Author: Iain Finlay
The gripping story of Sgt Arthur Shephard 2/29th battalion signals platoon sergeant. Based on Arthur's own diary and maps he kept, the book graphically traces Arthur's early evasion of the Japanese following the battle of Muar and the fall of Singapore. Badly wounded and left with three other wounded soldiers to fend for themselves, the book traces Arthur's eventual involvement with the Chinese guerrilla forces. Constantly on the run and racked with disease and constantly starving, Arthur wrestles with his own morale and military code of honour whilst witnessing and being part of the execution of traitors. One by one his companions died around him, yet his indomitable spirit and determination to live eventually saw him overcome against all odds and survive. This is a book you cannot put down.
Author: Tim Bowden
George Aspinall's Record of Captivity. The shadowy and evocative series of photographs taken by George Aspinall in Singapore, Malaya and Thailand from 1942 to 1943 is the most comprehensive photographic record obtained by an Australian prisoner-of-war of the Japanese. The photographs survived not only because of the skill and courage displayed by the teenage boy who took them, but because George Aspinall knew that, unless he processed his films, they would be destroyed by the hot-house humidity of the tropical climate. Indeed the ingenuity and tenacity he displayed to obtain film stock and chemicals to process his negatives form some of the most intriguing elements of the story of the Aspinall photographs.
'A River Kwai Story - The Sonkuri Tribunal'
Author: Robin Rowland
This book dispels the myth of the "Bridge on the River Kwai" and tells in brutal detail of the pain and suffering inflicted on all POW's by the Japanese and more particularly the Korean guards, who were in turn beaten by their Japanese superiors. Many mentions of the 2/29th Battalion.The author is very critical of certain Allied Officers which is cause for pause. The ultimate war crimes trials reveal evidence never before made known which gives the reader a detailed insight into the attitude and conduct of the Japanese senior officers and guards. The depth of research by the author and his resistance to impose his own views on the reader are to be commended, albeit difficult to accept at times.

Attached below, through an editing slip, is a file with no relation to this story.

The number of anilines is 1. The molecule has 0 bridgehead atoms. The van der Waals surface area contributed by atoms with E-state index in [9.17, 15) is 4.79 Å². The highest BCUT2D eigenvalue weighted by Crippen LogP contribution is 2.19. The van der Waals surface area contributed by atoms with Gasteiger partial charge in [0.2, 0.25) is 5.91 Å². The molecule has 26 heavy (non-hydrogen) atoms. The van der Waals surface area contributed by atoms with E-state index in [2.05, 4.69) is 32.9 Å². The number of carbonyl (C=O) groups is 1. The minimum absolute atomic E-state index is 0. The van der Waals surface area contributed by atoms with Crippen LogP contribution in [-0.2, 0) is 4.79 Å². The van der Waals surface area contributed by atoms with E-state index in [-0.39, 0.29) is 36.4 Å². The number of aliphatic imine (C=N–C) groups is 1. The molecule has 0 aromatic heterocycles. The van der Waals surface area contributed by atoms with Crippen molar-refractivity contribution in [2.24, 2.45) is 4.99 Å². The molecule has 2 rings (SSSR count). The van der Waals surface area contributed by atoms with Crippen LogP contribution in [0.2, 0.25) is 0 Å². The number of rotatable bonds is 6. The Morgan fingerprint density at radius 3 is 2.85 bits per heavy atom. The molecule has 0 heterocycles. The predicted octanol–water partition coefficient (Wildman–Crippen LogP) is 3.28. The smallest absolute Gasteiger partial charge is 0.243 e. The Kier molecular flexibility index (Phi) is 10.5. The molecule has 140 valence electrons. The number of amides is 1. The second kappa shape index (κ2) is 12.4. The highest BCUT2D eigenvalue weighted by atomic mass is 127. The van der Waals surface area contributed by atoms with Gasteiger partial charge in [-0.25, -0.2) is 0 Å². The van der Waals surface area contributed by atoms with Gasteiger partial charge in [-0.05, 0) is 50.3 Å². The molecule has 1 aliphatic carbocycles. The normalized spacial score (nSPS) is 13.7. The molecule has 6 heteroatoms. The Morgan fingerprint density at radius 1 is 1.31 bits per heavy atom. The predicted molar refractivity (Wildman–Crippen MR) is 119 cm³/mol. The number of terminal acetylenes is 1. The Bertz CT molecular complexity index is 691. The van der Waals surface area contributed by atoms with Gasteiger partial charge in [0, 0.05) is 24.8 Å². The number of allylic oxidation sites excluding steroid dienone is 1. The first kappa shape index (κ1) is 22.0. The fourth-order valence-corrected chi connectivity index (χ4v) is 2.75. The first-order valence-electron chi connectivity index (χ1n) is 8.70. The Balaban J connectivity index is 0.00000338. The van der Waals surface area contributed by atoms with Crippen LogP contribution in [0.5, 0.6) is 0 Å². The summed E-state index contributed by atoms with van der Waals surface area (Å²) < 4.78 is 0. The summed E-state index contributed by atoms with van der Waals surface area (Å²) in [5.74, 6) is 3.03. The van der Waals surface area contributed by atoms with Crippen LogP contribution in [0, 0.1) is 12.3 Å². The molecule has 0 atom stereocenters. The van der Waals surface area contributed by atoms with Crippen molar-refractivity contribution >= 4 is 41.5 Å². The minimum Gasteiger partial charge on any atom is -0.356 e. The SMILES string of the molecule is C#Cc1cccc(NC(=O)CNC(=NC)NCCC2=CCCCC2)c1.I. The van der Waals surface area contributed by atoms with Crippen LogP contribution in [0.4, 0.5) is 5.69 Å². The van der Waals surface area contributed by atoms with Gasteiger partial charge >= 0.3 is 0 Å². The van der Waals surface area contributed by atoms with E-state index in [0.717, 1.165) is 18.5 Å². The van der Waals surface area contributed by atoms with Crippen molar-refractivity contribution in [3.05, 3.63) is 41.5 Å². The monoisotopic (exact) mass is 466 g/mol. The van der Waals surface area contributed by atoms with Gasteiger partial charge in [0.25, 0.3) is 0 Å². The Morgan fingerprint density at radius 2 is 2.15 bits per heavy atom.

Author: John Wyett
After three rejections for enlistment in the A.I.F, John Wyett became one of the very few Australian Militia Officers to be trained in the prestigious Indian Army Command and Staff College at Quetta. As a senior member of General Gordon Bennett's staff his account of the Malayan campaign and the fall of Singapore sheds new light on those dark days. He was able to observe first hand a flawed commander at close quarters and tells the story of defeat and captivity in an intriguing way. Captivity meant a struggle against great odds - torture, starvation, a battle of wits with the Kempetai the brutal and feared Japanese military regime who were a law unto themselves. Facing solitary confinement and a death sentence, John still maintains his sense of humour and grim determination to overcome and survive.
'The Bridge at Parit Sulong'
Author: Lynette Silver
Story of the Massacre at the Parit Sulong Bridge. In January 1942, as the Japanese pushed the main allied Army down the Malay Peninsula, two under-strength Australian Infantry Battalions, a handful of gunners and a depleted Indian contingent held back a vastly superior enemy force. The battle was one of the most desperate fighting retreats of the Second World War for which the Australian commander, Lt.-Col Charles Anderson, was awarded a Victoria Cross.
'Legacies of our Fathers'
Edited by Carolyn Newman
During World War II, thousands of Australians headed overseas to various theatres of war. Families farewelled their loved ones, never sure if they would see them again. Many of these people didn't return, and some of those who did had spent years in prisoner-of-war camps and were changed forever. World War II prisoners of the Japanese - their sons and daughters tell their stories. After the wave of Japanese victories during the early months of 1942, thousand of Allied prisoners of war (POWs) were placed in camps around South-East Asia. Having realised the huge potential of their captive "workforce" and the potential danger of having such a large group of prisoners together in one camp, the Japanese soon began to transport the men to different areas in their newly captured territories. Large numbers of POWs were sent off to work partiers to Borneo, Burma, Thailand, Korea, Japan and Vietnam, where they built airfields and railways and worked in coalmines and in shipyards.